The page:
From the first time I visited Arches National Park, I have loved it. I love the starkness of the desert sandstone with its beautiful warm colors. I love the soaring arches and the maze of stone fins that make up the Fiery Furnace. There are so many things to marvel at when you visit that I don’t think many visitors give much thought to the soil, but the soil is just as much a wonder as anything else.
During my visits to the park I’ve been reminded by signs and rangers not to stray from the paths. This isn’t for my safety, but for the safety of the soil. You see the soil in the park is actually covered by a community of organisms called cryptobiotic soil crust. This crust is vital to that desert region. Much of the crust is made up of something called cyanobacteria. This bacterium, when wet, moves through the soil and binds rock and soil particles until it forms a web of fibers. Thus, it becomes a soil stabilizer that makes an otherwise unstable surface resistant to both wind and water erosion. It absorbs the limited available water and adds nitrogen to the soil. It is also very fragile and one footprint can destroy years or even decades of growth. However, compared to the grandeur of the arches, this living soil crust seems like nothing. Compared to the visual beauty that surrounds it, it is invisible.
The first time I visited Arches National Park as a teenager, I thought the fuss over the soil was silly and limited my opportunities for exploration. But time has taught me the value of things that seem like nothing, the importance of caring for the invisible.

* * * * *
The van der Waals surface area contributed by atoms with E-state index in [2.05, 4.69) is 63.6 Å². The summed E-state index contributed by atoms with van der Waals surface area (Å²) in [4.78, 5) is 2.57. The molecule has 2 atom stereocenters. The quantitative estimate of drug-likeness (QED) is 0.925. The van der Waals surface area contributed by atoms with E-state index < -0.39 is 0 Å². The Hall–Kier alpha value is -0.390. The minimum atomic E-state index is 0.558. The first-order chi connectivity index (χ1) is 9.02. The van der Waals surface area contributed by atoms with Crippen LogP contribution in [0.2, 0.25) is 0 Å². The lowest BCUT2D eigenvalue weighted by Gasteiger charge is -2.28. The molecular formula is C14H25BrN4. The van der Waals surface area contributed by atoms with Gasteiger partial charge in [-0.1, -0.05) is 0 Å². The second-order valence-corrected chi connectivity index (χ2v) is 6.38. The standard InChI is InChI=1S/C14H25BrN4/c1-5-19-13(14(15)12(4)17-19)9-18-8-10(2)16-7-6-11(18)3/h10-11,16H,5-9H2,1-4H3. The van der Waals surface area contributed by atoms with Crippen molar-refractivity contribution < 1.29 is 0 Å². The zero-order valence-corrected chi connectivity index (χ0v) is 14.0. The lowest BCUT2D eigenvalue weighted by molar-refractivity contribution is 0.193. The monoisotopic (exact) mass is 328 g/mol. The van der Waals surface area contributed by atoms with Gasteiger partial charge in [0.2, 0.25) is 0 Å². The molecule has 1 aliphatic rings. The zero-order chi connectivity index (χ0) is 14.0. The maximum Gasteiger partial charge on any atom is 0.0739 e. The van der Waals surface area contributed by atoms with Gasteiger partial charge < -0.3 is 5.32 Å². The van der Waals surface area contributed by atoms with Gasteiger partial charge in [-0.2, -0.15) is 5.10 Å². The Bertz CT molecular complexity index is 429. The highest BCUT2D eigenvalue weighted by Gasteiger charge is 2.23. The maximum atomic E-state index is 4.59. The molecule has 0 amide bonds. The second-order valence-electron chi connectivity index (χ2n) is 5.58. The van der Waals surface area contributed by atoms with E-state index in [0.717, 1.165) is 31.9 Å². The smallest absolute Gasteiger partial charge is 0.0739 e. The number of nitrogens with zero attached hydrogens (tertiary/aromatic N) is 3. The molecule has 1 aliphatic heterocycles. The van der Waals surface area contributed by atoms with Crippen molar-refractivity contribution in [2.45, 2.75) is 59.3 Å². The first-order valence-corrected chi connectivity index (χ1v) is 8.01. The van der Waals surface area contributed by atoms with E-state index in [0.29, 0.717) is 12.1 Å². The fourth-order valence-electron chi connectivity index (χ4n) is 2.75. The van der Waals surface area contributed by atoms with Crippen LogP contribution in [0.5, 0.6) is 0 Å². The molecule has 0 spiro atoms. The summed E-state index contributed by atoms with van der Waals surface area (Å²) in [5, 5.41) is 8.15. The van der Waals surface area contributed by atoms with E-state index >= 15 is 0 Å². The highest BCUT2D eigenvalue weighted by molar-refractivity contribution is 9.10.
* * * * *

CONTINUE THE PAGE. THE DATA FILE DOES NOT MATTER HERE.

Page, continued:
The work of mothering is something that seems invisible. Compared to the more visible things that can be done in this world, it seems like nothing. I suppose that is why as mothers we sometimes struggle with our place in the whole scheme of things. However, we know in our hearts the truth that what we are doing in our homes is essential.
In the book The Little Prince, Antoine de Saint Exupery teaches, “It is only with the heart that one can see rightly; what is essential is invisible to the eye.” The nurturing work of mothering is heart work, and it is essential to the happiness of our families. Just like the soil crust that builds a web of stability for the desert soil, the heart work that we do every day in our homes is the process of making hundreds of little connections that strengthen our families.
This isn’t always easy though. Too often the visible work takes precedence over the heart work. Just the other day I plopped into a chair at the end of the day to rock Emma. I was exhausted and frustrated. It seemed like I hadn’t accomplished anything that day. I had started the day with a full list of things to do, but it seemed like I hadn’t made any progress at all.